Emissions from China of a banned gas that harms Earth’s ozone layer have sharply declined after increasing for several years, two teams of scientists said Wednesday, a sign that the Beijing government had made good on vows to crack down on illegal production of the industrial chemical.
The findings ease concerns that increased emissions of the gas, CFC-11, would slow progress in the decades-long environmental struggle to repair the ozone layer, which filters ultraviolet radiation from the sun that can cause skin cancer and damage crops.
“We see a huge decline both in global emission rates and what’s coming from Eastern China,” said Stephen A. Montzka, a research chemist with the National Oceanic and Atmospheric Administration and the lead author of one of the studies. Work by Dr. Montzka and others three years ago first revealed the illegal emissions.
“It looks like there’s been a substantial response, potentially as a result of us raising a flag and saying, ‘Hey, something’s not happening as it should,’” Dr. Montzka said.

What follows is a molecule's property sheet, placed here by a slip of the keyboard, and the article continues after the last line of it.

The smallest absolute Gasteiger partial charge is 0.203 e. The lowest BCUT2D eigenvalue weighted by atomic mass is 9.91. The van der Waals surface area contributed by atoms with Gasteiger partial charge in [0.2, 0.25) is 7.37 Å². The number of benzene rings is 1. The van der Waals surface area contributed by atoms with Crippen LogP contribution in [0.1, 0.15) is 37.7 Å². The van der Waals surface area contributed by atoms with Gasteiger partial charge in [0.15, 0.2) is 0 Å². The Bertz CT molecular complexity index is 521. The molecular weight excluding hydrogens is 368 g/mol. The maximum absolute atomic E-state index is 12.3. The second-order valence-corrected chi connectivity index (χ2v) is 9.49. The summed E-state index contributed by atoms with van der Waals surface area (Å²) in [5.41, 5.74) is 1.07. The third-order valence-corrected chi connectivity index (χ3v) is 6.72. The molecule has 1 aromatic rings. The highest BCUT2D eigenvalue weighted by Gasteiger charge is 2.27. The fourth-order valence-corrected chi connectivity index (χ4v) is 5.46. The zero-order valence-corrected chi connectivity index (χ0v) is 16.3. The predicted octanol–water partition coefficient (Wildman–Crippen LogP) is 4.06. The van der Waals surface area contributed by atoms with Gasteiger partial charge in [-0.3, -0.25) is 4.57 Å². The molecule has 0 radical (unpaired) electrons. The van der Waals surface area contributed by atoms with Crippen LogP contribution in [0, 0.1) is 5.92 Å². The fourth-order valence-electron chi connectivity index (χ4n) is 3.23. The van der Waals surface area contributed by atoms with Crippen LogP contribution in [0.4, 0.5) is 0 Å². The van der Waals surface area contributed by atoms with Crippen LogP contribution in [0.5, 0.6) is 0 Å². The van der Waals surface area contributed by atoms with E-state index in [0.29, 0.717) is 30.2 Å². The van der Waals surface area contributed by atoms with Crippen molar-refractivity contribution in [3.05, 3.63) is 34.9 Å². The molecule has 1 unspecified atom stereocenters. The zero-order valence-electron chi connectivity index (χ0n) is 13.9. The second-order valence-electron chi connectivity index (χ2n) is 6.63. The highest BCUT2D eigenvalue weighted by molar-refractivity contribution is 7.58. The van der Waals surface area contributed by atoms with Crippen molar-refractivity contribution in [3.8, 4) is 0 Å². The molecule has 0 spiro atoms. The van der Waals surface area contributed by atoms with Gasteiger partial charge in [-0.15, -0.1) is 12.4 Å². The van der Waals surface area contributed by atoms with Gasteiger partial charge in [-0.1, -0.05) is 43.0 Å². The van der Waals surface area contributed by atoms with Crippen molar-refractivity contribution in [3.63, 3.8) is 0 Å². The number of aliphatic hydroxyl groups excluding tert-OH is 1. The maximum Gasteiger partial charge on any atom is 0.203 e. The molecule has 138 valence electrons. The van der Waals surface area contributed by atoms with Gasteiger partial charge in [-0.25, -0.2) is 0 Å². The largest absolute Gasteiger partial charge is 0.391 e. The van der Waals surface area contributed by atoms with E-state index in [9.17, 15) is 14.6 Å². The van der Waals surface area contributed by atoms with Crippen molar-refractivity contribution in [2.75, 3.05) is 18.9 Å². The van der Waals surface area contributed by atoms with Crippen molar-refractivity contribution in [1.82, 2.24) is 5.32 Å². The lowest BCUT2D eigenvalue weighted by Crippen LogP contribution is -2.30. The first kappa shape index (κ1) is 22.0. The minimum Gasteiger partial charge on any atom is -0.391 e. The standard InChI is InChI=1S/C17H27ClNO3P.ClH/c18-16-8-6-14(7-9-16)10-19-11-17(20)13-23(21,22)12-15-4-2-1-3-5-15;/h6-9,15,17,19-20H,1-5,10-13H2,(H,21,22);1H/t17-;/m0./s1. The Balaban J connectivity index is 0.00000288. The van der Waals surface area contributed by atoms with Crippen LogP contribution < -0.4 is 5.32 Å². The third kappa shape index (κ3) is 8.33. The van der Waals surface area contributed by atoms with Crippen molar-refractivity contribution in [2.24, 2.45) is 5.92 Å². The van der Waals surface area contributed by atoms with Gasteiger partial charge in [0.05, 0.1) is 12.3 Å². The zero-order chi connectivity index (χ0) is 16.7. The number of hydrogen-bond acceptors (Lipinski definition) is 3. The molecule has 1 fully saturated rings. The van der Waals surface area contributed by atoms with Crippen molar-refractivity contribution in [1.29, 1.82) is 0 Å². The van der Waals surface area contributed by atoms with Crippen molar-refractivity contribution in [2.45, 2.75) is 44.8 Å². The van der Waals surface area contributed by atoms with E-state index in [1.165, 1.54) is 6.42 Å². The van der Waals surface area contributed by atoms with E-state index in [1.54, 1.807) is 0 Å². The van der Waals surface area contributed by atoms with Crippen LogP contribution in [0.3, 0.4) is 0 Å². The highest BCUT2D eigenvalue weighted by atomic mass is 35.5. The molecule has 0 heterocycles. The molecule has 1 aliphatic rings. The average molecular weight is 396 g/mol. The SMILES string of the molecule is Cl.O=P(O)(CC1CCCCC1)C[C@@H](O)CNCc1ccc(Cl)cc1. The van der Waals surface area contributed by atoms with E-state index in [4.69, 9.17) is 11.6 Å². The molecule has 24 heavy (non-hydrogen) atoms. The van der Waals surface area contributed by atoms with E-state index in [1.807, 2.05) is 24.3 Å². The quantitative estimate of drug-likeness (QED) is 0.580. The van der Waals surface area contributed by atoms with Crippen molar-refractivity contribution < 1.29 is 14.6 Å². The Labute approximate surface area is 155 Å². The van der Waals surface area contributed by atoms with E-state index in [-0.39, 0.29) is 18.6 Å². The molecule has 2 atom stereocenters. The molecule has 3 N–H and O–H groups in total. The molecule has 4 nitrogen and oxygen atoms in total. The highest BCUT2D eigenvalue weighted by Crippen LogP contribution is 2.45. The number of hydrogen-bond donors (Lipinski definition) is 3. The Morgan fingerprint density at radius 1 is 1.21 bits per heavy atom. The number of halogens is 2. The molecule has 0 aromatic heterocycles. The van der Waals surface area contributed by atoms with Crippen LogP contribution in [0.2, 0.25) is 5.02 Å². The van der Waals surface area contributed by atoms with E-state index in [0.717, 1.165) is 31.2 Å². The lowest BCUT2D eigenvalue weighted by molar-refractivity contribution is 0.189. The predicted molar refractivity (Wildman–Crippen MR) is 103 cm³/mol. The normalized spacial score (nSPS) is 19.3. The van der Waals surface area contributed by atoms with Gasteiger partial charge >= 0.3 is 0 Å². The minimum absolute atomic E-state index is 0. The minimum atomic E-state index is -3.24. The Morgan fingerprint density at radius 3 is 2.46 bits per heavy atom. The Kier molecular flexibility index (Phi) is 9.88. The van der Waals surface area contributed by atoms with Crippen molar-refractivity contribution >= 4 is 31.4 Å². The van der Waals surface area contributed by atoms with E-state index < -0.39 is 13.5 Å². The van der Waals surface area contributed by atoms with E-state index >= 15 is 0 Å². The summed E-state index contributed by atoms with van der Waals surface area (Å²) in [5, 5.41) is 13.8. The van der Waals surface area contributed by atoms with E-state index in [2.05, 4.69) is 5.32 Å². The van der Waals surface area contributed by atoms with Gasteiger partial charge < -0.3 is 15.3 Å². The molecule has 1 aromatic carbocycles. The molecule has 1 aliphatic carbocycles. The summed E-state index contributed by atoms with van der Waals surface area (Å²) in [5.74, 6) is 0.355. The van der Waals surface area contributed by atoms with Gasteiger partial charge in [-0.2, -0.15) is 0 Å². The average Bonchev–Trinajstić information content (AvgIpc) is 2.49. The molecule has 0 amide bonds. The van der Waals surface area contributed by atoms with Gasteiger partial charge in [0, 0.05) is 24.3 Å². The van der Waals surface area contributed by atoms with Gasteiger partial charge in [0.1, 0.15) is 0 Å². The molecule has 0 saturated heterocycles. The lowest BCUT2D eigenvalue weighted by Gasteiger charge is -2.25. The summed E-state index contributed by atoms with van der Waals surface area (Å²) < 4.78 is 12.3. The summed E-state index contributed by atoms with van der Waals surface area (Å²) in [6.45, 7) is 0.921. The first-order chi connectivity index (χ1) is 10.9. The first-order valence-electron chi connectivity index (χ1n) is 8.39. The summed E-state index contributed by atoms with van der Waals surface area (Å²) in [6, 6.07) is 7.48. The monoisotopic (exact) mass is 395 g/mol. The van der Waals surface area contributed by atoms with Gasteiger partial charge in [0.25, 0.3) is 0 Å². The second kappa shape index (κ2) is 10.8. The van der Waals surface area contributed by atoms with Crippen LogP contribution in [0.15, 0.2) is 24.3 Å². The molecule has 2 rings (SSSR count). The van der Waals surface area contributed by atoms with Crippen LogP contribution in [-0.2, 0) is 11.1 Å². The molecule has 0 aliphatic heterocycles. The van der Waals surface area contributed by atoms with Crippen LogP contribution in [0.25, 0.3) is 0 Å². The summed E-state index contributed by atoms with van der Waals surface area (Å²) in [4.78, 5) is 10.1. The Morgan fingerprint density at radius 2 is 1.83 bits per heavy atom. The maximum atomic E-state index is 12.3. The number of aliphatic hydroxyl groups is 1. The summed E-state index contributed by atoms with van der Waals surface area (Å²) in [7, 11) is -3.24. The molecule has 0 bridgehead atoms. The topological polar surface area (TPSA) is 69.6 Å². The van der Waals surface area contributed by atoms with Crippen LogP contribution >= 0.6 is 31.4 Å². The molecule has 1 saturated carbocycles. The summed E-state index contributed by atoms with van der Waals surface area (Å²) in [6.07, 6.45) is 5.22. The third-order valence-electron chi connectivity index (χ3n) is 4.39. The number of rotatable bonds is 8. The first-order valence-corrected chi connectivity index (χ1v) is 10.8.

Matthew Rigby, an atmospheric chemist at the University of Bristol in England and an author of the second study, said that if emissions had not declined, “we could be seeing a delay in ozone recovery of years.” As of now, full recovery is still expected by the middle of the century.
Chinese government officials did not immediately respond to requests for comment.
Chemical traders in Shandong, a heavily industrialized province in Eastern China where CFC-11 was widely used for making insulating foams, said trade in the banned gas had largely dried up. “It hasn’t disappeared entirely, but it’s much scarcer than before,” Gao Shang, a chemical merchant in Shandong, said in a telephone interview.